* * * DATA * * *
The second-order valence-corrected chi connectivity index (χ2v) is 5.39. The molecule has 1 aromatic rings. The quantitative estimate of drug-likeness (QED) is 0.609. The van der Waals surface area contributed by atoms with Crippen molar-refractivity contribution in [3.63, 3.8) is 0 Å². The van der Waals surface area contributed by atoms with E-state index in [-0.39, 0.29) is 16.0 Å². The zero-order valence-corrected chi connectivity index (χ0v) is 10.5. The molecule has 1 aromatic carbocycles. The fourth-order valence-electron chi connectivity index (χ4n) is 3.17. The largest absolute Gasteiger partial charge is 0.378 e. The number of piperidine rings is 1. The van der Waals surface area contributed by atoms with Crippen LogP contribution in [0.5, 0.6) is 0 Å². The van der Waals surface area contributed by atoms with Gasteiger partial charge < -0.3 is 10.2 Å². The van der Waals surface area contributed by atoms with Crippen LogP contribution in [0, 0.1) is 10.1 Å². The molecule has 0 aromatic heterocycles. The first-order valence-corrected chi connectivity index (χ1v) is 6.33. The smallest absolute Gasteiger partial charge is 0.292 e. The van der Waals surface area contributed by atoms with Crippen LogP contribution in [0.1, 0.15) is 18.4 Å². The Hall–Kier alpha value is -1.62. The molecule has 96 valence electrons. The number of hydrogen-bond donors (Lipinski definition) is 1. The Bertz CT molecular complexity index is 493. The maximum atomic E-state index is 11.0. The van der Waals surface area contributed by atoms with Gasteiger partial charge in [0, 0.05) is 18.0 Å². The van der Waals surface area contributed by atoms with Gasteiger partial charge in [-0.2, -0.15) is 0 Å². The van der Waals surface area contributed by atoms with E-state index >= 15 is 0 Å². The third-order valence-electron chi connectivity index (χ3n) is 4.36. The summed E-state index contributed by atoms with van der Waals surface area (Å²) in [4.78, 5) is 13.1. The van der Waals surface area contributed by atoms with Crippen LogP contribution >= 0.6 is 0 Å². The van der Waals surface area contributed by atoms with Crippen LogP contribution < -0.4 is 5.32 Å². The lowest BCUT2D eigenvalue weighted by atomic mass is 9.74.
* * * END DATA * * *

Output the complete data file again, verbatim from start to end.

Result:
The second-order valence-corrected chi connectivity index (χ2v) is 5.39. The molecule has 1 aromatic rings. The quantitative estimate of drug-likeness (QED) is 0.609. The van der Waals surface area contributed by atoms with Crippen molar-refractivity contribution in [3.63, 3.8) is 0 Å². The van der Waals surface area contributed by atoms with E-state index in [-0.39, 0.29) is 16.0 Å². The zero-order valence-corrected chi connectivity index (χ0v) is 10.5. The molecule has 1 aromatic carbocycles. The fourth-order valence-electron chi connectivity index (χ4n) is 3.17. The largest absolute Gasteiger partial charge is 0.378 e. The number of piperidine rings is 1. The van der Waals surface area contributed by atoms with Crippen LogP contribution in [0.5, 0.6) is 0 Å². The van der Waals surface area contributed by atoms with Gasteiger partial charge < -0.3 is 10.2 Å². The van der Waals surface area contributed by atoms with Crippen LogP contribution in [0, 0.1) is 10.1 Å². The molecule has 0 aromatic heterocycles. The first-order valence-corrected chi connectivity index (χ1v) is 6.33. The smallest absolute Gasteiger partial charge is 0.292 e. The van der Waals surface area contributed by atoms with Crippen LogP contribution in [0.1, 0.15) is 18.4 Å². The Hall–Kier alpha value is -1.62. The molecule has 96 valence electrons. The number of hydrogen-bond donors (Lipinski definition) is 1. The Bertz CT molecular complexity index is 493. The maximum atomic E-state index is 11.0. The van der Waals surface area contributed by atoms with Gasteiger partial charge in [0, 0.05) is 18.0 Å². The van der Waals surface area contributed by atoms with Gasteiger partial charge in [-0.2, -0.15) is 0 Å². The van der Waals surface area contributed by atoms with E-state index >= 15 is 0 Å². The third-order valence-electron chi connectivity index (χ3n) is 4.36. The summed E-state index contributed by atoms with van der Waals surface area (Å²) in [4.78, 5) is 13.1. The van der Waals surface area contributed by atoms with Crippen LogP contribution >= 0.6 is 0 Å². The van der Waals surface area contributed by atoms with Crippen LogP contribution < -0.4 is 5.32 Å². The lowest BCUT2D eigenvalue weighted by atomic mass is 9.74.